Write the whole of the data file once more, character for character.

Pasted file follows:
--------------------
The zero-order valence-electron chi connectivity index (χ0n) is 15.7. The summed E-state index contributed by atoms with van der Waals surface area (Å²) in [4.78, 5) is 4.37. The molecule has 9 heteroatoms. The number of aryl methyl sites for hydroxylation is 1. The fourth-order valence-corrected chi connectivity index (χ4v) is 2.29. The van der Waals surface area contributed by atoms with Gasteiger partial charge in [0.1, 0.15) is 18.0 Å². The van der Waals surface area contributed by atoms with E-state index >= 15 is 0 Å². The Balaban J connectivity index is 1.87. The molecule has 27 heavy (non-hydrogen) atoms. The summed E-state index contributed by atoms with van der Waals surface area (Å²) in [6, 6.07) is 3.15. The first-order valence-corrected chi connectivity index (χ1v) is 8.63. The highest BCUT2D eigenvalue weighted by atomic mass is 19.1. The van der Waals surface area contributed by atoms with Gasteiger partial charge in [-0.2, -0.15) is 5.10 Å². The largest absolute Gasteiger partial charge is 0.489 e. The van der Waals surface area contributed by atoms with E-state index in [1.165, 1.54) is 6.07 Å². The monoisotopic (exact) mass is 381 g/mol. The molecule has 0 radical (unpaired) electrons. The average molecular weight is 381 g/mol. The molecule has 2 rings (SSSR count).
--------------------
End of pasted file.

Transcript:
The zero-order valence-electron chi connectivity index (χ0n) is 15.7. The summed E-state index contributed by atoms with van der Waals surface area (Å²) in [4.78, 5) is 4.37. The molecule has 9 heteroatoms. The number of aryl methyl sites for hydroxylation is 1. The fourth-order valence-corrected chi connectivity index (χ4v) is 2.29. The van der Waals surface area contributed by atoms with Gasteiger partial charge in [0.1, 0.15) is 18.0 Å². The van der Waals surface area contributed by atoms with E-state index >= 15 is 0 Å². The Balaban J connectivity index is 1.87. The molecule has 27 heavy (non-hydrogen) atoms. The summed E-state index contributed by atoms with van der Waals surface area (Å²) in [6, 6.07) is 3.15. The first-order valence-corrected chi connectivity index (χ1v) is 8.63. The highest BCUT2D eigenvalue weighted by atomic mass is 19.1. The van der Waals surface area contributed by atoms with Gasteiger partial charge in [-0.2, -0.15) is 5.10 Å². The largest absolute Gasteiger partial charge is 0.489 e. The van der Waals surface area contributed by atoms with E-state index in [1.165, 1.54) is 6.07 Å². The monoisotopic (exact) mass is 381 g/mol. The molecule has 0 radical (unpaired) electrons. The average molecular weight is 381 g/mol. The molecule has 2 rings (SSSR count).